E sees this as a financial decision. Well, he sees this as a "feel trapped/compelled/forced to work because I don’t want to get to the last week of the month and have no food or gas and have to put off bill-paying" decision. (I just emailed him as I always do to have him read this before I posted it and make sure he's okay with it.) To me it's not purely about money or even providing, it's so much about time and how I feel about our family.  I'm more of the mindset that we could adjust to work with what we are already earning.  But I have a hard time sorting the issues.  Remember my post about men and women, waffles and spaghetti? Everything is always wrapped up in my mind: a big tangled mess. A decision about money isn't just a money decision, it's a time away decision, and it speaks about where his priorities lie. Of course he sees this as the ultimate display of priority--his ability to provide for his family after years of being home and not being the breadwinner. We're complicated. I understand this.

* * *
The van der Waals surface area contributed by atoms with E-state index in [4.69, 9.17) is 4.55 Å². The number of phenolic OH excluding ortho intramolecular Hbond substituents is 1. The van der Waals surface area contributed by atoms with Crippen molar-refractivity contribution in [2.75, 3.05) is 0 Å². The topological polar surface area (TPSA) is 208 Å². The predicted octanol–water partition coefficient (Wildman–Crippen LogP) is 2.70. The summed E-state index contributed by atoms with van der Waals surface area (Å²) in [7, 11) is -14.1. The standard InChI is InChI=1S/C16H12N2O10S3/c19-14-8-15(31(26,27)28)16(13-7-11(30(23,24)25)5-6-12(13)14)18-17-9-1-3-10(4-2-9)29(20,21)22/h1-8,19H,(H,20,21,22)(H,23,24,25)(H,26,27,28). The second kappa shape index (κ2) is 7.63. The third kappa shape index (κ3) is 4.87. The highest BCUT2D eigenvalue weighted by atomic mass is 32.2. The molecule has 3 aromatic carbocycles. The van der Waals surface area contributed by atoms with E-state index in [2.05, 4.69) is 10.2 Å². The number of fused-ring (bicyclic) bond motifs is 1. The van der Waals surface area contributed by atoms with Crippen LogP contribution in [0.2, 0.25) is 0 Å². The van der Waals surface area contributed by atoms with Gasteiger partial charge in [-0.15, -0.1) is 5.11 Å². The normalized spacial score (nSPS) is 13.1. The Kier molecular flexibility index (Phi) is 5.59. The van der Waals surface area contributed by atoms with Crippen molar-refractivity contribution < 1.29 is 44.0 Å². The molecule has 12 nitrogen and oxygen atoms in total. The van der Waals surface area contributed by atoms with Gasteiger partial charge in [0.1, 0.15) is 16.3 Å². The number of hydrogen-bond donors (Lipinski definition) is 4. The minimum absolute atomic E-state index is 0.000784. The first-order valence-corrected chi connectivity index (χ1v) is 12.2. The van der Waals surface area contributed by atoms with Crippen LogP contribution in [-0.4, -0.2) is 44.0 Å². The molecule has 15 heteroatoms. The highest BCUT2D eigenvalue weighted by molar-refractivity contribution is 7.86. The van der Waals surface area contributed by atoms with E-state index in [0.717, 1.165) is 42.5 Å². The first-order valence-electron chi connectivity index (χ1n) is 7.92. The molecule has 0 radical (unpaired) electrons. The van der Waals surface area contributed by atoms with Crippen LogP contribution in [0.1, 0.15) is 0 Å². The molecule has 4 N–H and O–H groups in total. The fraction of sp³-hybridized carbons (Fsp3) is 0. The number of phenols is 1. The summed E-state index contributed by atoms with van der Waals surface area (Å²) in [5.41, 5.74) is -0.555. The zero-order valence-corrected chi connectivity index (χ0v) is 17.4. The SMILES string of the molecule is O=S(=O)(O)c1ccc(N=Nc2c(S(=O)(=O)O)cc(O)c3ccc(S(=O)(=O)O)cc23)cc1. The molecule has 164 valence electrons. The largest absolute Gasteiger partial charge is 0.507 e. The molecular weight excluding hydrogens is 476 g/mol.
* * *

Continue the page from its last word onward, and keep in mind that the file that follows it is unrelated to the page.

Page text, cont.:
I just get scared. Many people have to wonder about what their marriage might look like if they let if "get to that place" where terrible things get shouted in the night and people pack up and go. I know. I've seen it, and I don't want to ever again. I'm so scared of going there if we don't protect our relationship, even though all signs point to this being an ordinary stumbling block on what is otherwise a very happy road. Our marriage is too important to let things fester and breed resentment. We've been there. Sometimes just that fear in me is enough to create the very kind of scenario I’m dreading.  And I know E would argue that not being able to eat is pretty high on the priority list too.  *sigh*